Despite the establishment of the Convention on International Trade in Endangered Species of Wild Fauna and Flora (CITES) in 1973, aimed at preventing international trade from threatening species’ survival, wildlife trafficking remains rampant. The UNODC report highlights the scale of this issue, noting the seizure of 3,250 out of 4,000 species listed in the CITES appendices across 162 countries and territories from 2015 to 2021.[10] Several factors contribute to the persistence of wildlife trafficking:

1- Corruption and Weak Legislation: Corruption and lax legislation in many states fail to deter traffickers. The high value and low risk associated with wildlife trafficking make it an attractive criminal enterprise. Many states have insufficient sanctions, allowing traffickers to operate with minimal fear of significant consequences.

2- Fragmented International Framework: The global legislative landscape is fragmented, with significant disparities between stringent and lax regulations. This dissonance creates a porous international framework that hampers effective enforcement and coordination. Traffickers exploit these inconsistencies by rerouting their operations to regions with weaker enforcement, circumventing stringent laws in other areas.[11] For example, beginning approximately in 2018, a string of legal actions aimed at elephant ivory traffickers in East Africa seems to have led illegal traders to change their strategy, opting instead to export ivory from a different region entirely on the continent.[12]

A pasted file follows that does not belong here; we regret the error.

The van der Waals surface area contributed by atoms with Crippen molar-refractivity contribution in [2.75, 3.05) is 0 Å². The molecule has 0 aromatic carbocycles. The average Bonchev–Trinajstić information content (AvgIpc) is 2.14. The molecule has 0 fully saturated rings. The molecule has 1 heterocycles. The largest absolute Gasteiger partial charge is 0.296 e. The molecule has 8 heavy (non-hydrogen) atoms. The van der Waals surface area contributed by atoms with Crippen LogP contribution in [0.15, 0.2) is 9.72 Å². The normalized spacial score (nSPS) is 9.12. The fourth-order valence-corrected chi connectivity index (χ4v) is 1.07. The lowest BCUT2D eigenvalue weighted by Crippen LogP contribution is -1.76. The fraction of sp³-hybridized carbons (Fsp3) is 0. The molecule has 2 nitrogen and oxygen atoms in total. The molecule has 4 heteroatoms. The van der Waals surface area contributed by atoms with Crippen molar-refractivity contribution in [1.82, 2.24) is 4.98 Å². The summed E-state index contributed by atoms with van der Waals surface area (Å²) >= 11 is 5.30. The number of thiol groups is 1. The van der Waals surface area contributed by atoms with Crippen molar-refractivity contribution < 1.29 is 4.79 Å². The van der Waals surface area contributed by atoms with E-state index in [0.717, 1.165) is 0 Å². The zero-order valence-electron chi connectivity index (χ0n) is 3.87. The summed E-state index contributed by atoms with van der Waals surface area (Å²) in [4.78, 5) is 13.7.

3- CITES Provisions Loopholes: Specific provisions within CITES inadvertently create opportunities for illegal trade. For instance, trophies from “sport” or “canned” hunts, intended for personal use, often end up on the black market.[13] Additionally, Article VII, paragraph (4) of CITES allows for the commercialization of Appendix I species under certain captive breeding conditions, which can be manipulated to launder illegally harvested species.[14] These loopholes increase pressure on wild populations and distort legitimate commercial flows.